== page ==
1964 Was the finale for the iconic Cadillac tail fin
The big news for the 1964 model year was that Cadillac introduced an all new powertrain. The 429 CID engine with 16 overhead valves in the V8 configuration and a new version of the GM Turbo Hydra-Matic transmission were introduced. The 1964 Fleetwood Eldorado showcased a new level of performance with a new spirit that until now was unavailable in a car of such dignity. The Fleetwood Eldorado series now consisted of one model. This was also the finale for the legendary Cadillac tail fin. Motoring had achieved a new “Standard of Excellence” in the 1964 Fleetwood Eldorado convertible. Cadillac was still the leader offering eleven models in three series.
In a class by itself, the 1964 Cadillac Fleetwood Eldorado combined luxury, magnificence, and performance. It was the only luxury convertible built in the land that offered this unique spirit. The Eldorado has always been the sporting grand tourer. Its unusually spirited performance was due in no small part to the new Cadillac 429 CID OHV V8 engine. It was fitted with a Carter 4-bbl downdraft carburetor. The engine produced 308 hp @ 4,400 rpm with 606 Nm of peak torque @ 2,800 rpm. It went from 0-60 mph in 9.2 seconds, 0-100 mph in 28 seconds with a top speed of 118 mph.
The engine was mated to an all new GM Turbo Hydra-Matic THM 400 3-speed automatic transmission. It could do the 1/4 mile between 80-83 mph in 16.8 seconds, not that anyone would dare to drag-race their Fleetwood Eldorado. This was the most powerful and masterful engine/transmission combination in Cadillac’s history. Cadillac’s patented “True center Drive Line” reduced sound and vibration to almost imperceptible levels. Nothing could come close to Cadillac’s smooth, responsive, and legendary quiet performance.
The 1964 Fleetwood Eldorado was a large front engine rear wheel drive vehicle. It was built on a rugged tubular X-frame that provided exceptional torsional rigidity. The frame also permitted a lower front floor providing comfortable seat height and head room. The 1964 Eldorado had a long 129.5” wheelbase. It was 79.7” wide with the luxury length of 223.5.”
The front suspension used spherical joints with independent helical coil springs, rubber mounted strut rods, and rubber bushings to isolate road noise and to absorb impact. The rear was fitted with a 4-link drive, helical coil springs and rubber bushings. The Cadillac motor car had a reputation of giving a magic carpet ride.
The 1964 Fleetwood Eldorado was a freshened version of the 1963 model. This was the farewell to the iconic Cadillac tail fin that reigned since 1948…..a requiem also for the rear-drive Eldorado was about to begin. The Eldorado was rear-wheel drive from 1953 until 1966. The Eldorado in its rear drive form was rather vanilla by now. It lost its exclusivity gradually throughout the 1960s.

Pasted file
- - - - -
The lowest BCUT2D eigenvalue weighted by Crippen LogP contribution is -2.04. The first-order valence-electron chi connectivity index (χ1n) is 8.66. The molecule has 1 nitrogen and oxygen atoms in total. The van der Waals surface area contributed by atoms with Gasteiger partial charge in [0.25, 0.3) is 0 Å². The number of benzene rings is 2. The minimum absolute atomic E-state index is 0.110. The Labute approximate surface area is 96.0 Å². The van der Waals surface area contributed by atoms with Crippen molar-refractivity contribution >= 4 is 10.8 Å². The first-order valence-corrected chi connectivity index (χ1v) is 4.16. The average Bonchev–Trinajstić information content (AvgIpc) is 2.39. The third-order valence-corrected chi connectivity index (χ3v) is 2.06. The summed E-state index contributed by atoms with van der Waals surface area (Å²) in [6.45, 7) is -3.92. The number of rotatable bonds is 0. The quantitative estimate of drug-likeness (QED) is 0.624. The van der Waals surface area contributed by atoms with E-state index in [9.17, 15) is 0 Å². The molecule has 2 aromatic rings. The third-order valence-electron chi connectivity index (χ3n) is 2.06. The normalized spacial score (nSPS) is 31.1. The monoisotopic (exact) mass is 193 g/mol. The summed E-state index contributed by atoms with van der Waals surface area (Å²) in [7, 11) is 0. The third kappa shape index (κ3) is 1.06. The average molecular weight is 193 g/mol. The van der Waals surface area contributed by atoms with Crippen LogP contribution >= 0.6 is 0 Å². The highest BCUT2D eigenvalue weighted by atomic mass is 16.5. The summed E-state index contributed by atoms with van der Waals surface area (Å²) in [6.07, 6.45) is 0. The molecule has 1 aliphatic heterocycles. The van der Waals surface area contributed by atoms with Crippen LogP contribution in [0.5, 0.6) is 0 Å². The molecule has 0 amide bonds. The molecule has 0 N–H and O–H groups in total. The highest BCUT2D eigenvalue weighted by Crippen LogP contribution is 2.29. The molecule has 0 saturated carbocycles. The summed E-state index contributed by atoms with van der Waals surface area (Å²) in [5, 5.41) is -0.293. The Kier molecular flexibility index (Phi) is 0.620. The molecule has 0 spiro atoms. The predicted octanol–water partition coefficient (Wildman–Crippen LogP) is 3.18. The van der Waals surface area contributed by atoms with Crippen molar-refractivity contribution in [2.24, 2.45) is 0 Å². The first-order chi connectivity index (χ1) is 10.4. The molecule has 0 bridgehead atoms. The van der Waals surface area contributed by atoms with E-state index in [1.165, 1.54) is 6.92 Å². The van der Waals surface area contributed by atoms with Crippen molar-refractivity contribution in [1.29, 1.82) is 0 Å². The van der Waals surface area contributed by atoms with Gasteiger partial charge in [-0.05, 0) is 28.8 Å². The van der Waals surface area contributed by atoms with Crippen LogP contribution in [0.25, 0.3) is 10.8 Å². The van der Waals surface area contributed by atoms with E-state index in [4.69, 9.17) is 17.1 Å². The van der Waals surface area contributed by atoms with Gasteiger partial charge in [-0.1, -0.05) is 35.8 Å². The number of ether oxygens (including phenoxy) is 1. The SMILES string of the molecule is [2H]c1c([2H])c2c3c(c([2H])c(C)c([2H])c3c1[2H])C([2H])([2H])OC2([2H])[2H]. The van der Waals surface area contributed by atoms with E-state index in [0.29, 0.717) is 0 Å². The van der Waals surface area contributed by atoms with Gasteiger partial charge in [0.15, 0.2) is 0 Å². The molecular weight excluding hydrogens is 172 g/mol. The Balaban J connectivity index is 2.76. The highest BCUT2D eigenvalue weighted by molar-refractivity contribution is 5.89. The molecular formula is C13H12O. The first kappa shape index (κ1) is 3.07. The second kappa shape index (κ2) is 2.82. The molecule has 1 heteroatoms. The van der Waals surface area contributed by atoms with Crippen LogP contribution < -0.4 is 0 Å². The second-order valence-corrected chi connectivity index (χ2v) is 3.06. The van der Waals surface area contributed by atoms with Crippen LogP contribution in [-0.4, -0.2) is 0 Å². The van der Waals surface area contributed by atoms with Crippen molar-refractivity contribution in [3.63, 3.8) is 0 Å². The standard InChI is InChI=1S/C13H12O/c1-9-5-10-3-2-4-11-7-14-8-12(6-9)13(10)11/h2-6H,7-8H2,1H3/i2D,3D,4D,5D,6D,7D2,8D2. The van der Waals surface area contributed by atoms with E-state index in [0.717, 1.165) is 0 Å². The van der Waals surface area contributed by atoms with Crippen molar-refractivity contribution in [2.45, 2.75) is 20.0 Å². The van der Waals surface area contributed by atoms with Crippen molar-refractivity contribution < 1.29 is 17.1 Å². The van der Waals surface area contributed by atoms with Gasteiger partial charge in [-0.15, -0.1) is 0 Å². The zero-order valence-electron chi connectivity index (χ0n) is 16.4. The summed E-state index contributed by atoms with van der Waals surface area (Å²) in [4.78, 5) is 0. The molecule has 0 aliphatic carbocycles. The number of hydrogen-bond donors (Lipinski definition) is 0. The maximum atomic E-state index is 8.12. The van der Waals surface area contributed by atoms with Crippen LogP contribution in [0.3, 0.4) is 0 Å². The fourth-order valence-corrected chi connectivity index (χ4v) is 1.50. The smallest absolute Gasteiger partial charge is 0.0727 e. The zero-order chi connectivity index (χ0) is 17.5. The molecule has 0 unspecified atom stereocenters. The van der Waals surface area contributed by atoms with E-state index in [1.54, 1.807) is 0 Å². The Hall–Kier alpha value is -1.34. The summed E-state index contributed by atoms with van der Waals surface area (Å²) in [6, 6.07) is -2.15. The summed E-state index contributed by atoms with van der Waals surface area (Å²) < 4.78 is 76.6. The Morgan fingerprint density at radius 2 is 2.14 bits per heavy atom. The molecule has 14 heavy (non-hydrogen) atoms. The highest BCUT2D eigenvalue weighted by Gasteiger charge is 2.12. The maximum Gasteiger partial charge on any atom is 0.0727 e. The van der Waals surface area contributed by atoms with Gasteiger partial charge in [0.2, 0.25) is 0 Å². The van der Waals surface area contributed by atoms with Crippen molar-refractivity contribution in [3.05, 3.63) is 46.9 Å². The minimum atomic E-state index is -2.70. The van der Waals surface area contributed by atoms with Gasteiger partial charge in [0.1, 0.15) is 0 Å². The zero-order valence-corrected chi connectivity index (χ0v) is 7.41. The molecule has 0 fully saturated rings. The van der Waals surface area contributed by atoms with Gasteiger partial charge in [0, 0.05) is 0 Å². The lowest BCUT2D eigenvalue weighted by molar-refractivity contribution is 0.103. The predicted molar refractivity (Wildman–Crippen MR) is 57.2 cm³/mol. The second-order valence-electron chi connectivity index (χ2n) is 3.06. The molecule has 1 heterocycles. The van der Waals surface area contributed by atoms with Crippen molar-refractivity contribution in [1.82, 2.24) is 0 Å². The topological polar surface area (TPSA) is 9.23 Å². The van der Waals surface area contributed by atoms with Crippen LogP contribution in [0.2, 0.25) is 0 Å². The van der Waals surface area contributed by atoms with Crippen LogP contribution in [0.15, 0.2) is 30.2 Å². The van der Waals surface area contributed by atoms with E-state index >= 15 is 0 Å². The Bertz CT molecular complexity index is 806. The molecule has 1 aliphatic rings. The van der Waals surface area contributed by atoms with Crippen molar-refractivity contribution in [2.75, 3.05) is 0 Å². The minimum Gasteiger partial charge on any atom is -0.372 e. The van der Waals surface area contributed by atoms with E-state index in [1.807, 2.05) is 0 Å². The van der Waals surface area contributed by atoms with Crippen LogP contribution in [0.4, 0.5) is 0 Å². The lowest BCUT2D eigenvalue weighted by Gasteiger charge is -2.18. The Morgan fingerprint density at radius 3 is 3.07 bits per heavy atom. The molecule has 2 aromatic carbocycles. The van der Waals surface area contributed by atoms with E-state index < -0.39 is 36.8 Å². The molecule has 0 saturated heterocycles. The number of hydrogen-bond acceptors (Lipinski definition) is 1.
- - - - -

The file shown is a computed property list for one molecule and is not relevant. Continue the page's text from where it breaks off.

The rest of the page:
The Fleetwood Eldorado shared its underpinnings with the Series 62 platform. It really took the eagle eye to spot the difference. The Eldorado used the dignified laurel wreath and Cadillac crest but went commando without fender skirts. It looked particularly rakish with the top up contrasted against the open rear wheel wells.
However grand the occasion, an arrival in a Cadillac Fleetwood made it an extra special affair. The Fleetwood Eldorado was an impeccable reflection of good taste and achievement. The interior was accented with the soft warmth of hand-rubbed imported African Baku wood. The Fleetwood Eldorado had a leather trimmed interior standard.
It could be fitted with a locking center console and bucket seating optional at no extra cost. This was sporting in the grand Cadillac manner. It was the little things that Cadillac did to pamper its owners, for instance, the perforated leather inserts into the seat cushions provided cooling. There were eight colors available for the Eldorado convertible. “The only way to travel….was Cadillac style!”
Standard features for the 1964 Fleetwood Eldorado included a power folding fabric roof. Power windows and seats, power steering, power brakes, five whitewall tires, cornering lamps, front center folding armrest (deleted when bucket seat interior ordered), real wood trim, and leather upholstery. And there was that Cadillac peace of mind knowing you had a masterful motor car at hand. Cadillac was preeminent in the luxury car arena. It was the “Standard of Comfort and Convenience.”
The 1964 Cadillac Fleetwood Eldorado convertible was powered by the new 429 CID V8 and all new Turbo Hydra-Matic transmission. This was Cadillac’s most powerful engine to date. The Fleetwood Eldorado convertible was included in the Fleetwood series augmenting the line up. It had lost the exclusivity Eldorados possessed in the 1950s. The 1964 model was merely a dressed-up version of the Series 62 without fender skirts.
The 1964 Fleetwood Eldorado was nearing the end of the rear wheel drive generations from 1953-1966. The 1964 Cadillac was the last to use the iconic tail fins. The 1964 Fleetwood Eldorado was a superb example of the craftsmanship and attention to detail that made Cadillac the internationally recognized “Standard of the World.” Will Cadillac ever return to such stature without compromise?
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